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5 Players Who Could Ruin Your Fantasy Baseball Season: Don’t Say We Didn’t Warn You!

A player’s ability to ruin your fantasy baseball season will depend on several factors. Your expectations and the draft pick you had to burn to get that player are some of those.

It’s not the same to draft, say, Mike Minor, to be your fifth starter, then expecting him to be your ace knowing that he had a very bad second half in 2019 (a 4.93 ERA compared to 2.54 before the break,) and is 32 with a long history of injuries.

Of course, a fantasy season will, almost always, not be derailed by just one thing. However, drafting some of these players will likely put you in a disadvantageous position.

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These Players Could Ruin Your Fantasy Baseball Season

Adalberto Mondesi, Kansas City Royals

If there is one player that can ruin your fantasy baseball season, that’s Adalberto Mondesi. In fact, he would be the poster child of the movie. He’s got that kind of (negative) potential.

Where should I start? He underwent labrum surgery in early October, and reports indicated that he would need about 5-6 months to recover. There aren’t playoffs hopes in Kansas City this year, so expect them to take it really slow with the speedy Mondesi, even if recent reports say that he is expected to be ready for opening day.

Secondly, the injury may linger during the season. You can imagine that shoulders are very important in the science of batting. Mondesi, who usually supplies between 10-15 yearly homers (he was at nine last year when he got injured, after 102 games) could have diminished power this season.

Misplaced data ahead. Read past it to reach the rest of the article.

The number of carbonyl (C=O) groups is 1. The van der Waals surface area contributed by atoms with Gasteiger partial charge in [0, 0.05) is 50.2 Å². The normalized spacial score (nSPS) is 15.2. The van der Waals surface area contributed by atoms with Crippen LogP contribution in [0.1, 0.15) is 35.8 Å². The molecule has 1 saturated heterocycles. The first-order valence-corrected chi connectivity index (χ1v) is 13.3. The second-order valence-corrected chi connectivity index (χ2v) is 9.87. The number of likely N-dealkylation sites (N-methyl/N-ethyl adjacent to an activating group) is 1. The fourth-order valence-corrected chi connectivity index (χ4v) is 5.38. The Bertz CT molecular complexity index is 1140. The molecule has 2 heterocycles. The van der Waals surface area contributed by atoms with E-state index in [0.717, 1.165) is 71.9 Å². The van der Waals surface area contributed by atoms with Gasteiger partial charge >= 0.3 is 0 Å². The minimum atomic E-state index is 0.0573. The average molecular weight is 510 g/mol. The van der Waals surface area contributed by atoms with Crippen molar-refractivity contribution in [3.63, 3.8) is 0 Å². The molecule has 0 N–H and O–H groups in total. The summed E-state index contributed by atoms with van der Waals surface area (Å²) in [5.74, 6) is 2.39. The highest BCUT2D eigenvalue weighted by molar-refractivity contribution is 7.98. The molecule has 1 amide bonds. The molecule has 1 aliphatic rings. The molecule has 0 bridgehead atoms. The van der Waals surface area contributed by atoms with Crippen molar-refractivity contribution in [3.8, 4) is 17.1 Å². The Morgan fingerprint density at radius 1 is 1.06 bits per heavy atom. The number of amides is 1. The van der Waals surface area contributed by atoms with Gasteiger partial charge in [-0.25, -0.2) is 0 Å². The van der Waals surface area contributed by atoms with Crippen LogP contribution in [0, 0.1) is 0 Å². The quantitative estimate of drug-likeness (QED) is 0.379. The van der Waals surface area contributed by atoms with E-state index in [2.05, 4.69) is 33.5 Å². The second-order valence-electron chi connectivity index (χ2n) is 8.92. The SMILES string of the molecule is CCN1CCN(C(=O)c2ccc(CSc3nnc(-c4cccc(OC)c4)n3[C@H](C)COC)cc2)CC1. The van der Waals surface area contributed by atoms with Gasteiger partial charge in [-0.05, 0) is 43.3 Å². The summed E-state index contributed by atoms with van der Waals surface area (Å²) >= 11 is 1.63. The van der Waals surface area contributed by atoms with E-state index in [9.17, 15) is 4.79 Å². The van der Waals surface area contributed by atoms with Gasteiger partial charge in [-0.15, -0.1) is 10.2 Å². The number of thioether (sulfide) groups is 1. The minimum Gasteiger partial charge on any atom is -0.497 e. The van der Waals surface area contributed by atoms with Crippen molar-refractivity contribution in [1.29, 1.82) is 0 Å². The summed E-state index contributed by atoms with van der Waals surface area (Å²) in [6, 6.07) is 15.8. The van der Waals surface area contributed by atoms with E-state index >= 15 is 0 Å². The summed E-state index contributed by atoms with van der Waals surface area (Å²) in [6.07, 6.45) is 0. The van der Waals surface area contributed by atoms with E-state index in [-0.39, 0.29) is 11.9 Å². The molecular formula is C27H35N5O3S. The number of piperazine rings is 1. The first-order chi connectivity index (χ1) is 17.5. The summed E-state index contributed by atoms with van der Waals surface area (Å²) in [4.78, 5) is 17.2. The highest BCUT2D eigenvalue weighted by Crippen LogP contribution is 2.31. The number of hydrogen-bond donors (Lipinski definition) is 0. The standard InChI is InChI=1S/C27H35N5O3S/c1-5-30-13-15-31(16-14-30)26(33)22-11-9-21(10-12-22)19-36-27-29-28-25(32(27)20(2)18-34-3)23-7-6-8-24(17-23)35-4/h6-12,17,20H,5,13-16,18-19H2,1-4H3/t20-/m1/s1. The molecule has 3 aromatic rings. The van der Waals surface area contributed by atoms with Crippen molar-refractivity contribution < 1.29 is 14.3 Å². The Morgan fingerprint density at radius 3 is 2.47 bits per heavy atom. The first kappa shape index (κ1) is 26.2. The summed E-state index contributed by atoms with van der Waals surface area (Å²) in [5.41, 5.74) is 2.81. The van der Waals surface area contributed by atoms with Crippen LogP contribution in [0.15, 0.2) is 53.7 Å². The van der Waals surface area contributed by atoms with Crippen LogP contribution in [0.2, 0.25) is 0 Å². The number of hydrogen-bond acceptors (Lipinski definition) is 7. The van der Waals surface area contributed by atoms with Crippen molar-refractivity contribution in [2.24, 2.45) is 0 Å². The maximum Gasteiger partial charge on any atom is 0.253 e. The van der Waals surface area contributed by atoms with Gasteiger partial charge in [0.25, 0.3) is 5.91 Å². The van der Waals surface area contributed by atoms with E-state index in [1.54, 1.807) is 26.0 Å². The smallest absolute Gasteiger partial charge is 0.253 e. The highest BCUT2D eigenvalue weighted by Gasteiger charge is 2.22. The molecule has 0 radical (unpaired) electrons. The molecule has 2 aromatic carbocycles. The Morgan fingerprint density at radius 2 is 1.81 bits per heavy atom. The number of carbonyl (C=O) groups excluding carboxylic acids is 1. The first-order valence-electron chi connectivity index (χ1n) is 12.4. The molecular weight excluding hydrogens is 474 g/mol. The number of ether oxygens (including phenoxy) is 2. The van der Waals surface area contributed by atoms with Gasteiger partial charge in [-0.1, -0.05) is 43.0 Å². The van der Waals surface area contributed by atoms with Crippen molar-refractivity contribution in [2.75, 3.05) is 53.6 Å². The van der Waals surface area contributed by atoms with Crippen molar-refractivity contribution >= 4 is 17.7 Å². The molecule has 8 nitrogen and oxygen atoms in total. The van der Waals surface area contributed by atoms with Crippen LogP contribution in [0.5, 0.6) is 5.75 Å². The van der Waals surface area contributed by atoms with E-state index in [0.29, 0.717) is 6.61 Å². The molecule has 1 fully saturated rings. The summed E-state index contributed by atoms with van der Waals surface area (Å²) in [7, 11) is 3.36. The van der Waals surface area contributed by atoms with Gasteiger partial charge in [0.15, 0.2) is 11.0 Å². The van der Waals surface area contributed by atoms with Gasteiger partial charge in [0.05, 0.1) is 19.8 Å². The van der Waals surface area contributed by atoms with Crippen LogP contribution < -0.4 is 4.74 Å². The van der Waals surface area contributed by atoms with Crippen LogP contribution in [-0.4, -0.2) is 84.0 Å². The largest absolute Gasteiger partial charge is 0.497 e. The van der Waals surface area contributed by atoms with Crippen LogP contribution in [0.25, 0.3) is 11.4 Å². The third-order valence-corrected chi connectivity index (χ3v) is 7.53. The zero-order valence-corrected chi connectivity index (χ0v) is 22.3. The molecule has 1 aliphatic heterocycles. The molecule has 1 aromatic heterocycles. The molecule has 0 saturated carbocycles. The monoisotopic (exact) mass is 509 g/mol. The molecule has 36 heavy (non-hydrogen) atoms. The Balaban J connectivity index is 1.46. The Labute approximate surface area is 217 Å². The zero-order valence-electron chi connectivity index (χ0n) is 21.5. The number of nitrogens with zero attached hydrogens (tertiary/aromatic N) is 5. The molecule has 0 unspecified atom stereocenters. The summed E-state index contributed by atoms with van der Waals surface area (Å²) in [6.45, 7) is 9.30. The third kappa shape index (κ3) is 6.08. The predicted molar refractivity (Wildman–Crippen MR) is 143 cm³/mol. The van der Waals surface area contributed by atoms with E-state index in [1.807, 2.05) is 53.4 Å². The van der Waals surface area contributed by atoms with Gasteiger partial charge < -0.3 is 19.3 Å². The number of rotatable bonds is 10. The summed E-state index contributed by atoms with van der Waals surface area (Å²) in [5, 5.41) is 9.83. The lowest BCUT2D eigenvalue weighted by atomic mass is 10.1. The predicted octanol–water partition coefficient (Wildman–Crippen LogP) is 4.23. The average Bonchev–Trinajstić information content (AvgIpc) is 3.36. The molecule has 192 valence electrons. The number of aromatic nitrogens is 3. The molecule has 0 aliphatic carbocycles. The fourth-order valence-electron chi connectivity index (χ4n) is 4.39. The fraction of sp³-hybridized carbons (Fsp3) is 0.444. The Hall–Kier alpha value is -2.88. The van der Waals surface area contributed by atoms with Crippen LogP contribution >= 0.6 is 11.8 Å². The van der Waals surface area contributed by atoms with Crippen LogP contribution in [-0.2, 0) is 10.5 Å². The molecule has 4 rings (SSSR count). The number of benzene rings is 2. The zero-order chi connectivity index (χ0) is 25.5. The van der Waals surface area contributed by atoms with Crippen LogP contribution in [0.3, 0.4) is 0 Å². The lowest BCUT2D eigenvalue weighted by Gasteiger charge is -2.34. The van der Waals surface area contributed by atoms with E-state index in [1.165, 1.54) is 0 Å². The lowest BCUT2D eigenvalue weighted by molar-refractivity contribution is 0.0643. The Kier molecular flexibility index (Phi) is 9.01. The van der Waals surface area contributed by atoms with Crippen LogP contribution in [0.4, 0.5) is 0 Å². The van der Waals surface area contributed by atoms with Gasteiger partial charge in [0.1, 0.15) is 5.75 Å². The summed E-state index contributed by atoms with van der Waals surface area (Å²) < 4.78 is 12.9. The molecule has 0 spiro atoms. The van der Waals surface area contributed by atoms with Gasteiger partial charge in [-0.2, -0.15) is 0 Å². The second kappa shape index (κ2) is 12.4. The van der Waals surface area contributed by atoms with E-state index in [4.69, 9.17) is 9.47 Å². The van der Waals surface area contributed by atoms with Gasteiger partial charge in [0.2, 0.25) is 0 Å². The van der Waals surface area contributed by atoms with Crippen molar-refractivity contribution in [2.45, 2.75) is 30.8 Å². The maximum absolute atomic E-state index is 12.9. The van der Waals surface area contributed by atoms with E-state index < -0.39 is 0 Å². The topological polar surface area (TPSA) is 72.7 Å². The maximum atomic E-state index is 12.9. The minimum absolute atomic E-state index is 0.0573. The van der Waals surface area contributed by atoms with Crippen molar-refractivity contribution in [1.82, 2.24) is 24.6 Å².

Additionally, Mondesi is a flawed hitter even when healthy. His OBP likely won’t be over .300. A blind Barry Bonds would take more walks! Bad jokes aside, consider that the speedster’s low BB% (4.3 %, compared to a 29.8 K%) and a weak KC offense will also affect his run total.

Mondesi could really ruin your fantasy baseball season because he will require a high pick. Yes, he can almost single-handedly win you the SB category, but at what cost? He has already re-aggravated his shoulder injury, he is a one-trick pony, and he plays for the Royals. Enough said.

David Dahl, Colorado Rockies

Yes, he plays half his games in Coors Field. And yes, he hits for average and has some power and can steal a couple of bases. All true. No argument there.

When it comes to games played, however, Dahl is a lock to disappoint you. He is as injury-prone as they come: in 2017, he only participated in 19 games, all in the minor leagues. In 2018, he played 96 contests between Triple-A and the majors, and last season, he played 100 times.

Dahl’s .297/.346/.521 career line isn’t bad at all, but his wRC+ is a rather ordinary 111. That’s partly a product of playing in Coors (wRC+ is park-adjusted) but the numbers say he is a mediocre road performer (.250/.303/.430 in 437 plate appearances.)

Last year, I burned a high draft pick on Dahl. And guess what? He ended up missing more than a third of the season. Unless I get him late or at a discount, I won’t be making the same mistake.

Byron Buxton, Minnesota Twins

Byron Buxton’s second career as a crash test dummy is going smoothly. Seriously. The man can provide a very enticing power-speed combo, but he can also help ruin your fantasy baseball season if you invest a high pick in him because of his tendency to get injured while crashing into the wall or diving in an attempt to make a spectacular catch.

Since we are on that subject, Buxton underwent labrum surgery in September. His status for opening day is in doubt.
Just last season, he suffered a left shoulder subluxation, a concussion, and a right wrist contusion. Over his career, he also had to endure a left wrist strain, a left toe fracture, a left groin strain, a left thumb strain, and several other ailments. No, we are not talking about a 31-year-old veteran. Buxton is 26.

Take a look at Buxton’s games played since he broke in the league in 2015: 46 (2015) 92 (2016) 140 (2017) 28 (2018) and 87 (2019.) Not every shortened season has been because of injuries, but most of them have.